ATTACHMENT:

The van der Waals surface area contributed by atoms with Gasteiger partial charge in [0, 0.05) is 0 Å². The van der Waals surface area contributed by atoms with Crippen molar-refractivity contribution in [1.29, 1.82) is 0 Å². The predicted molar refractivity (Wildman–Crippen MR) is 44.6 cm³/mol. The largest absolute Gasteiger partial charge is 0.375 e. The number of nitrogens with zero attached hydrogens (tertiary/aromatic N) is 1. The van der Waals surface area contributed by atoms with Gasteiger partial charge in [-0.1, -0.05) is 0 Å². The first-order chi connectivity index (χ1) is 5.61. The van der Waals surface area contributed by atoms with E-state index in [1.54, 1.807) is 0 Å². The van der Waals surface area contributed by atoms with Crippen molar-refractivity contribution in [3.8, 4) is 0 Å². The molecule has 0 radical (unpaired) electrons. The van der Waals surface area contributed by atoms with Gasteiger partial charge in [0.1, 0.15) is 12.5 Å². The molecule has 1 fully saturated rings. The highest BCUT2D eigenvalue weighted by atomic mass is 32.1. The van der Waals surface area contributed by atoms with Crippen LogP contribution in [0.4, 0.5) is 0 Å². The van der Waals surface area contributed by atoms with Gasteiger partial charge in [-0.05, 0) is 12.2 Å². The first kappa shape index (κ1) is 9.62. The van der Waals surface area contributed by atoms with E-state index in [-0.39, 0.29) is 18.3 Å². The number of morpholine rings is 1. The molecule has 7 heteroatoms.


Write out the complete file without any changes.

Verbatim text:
The van der Waals surface area contributed by atoms with Gasteiger partial charge in [0, 0.05) is 0 Å². The van der Waals surface area contributed by atoms with Crippen molar-refractivity contribution in [1.29, 1.82) is 0 Å². The predicted molar refractivity (Wildman–Crippen MR) is 44.6 cm³/mol. The largest absolute Gasteiger partial charge is 0.375 e. The number of nitrogens with zero attached hydrogens (tertiary/aromatic N) is 1. The van der Waals surface area contributed by atoms with Gasteiger partial charge in [-0.1, -0.05) is 0 Å². The first-order chi connectivity index (χ1) is 5.61. The van der Waals surface area contributed by atoms with E-state index in [1.54, 1.807) is 0 Å². The van der Waals surface area contributed by atoms with Crippen molar-refractivity contribution in [3.8, 4) is 0 Å². The molecule has 0 radical (unpaired) electrons. The van der Waals surface area contributed by atoms with Gasteiger partial charge in [0.1, 0.15) is 12.5 Å². The molecule has 1 fully saturated rings. The highest BCUT2D eigenvalue weighted by atomic mass is 32.1. The van der Waals surface area contributed by atoms with Crippen LogP contribution in [0.4, 0.5) is 0 Å². The van der Waals surface area contributed by atoms with Gasteiger partial charge in [-0.05, 0) is 12.2 Å². The first kappa shape index (κ1) is 9.62. The van der Waals surface area contributed by atoms with E-state index in [-0.39, 0.29) is 18.3 Å². The number of morpholine rings is 1. The molecule has 7 heteroatoms.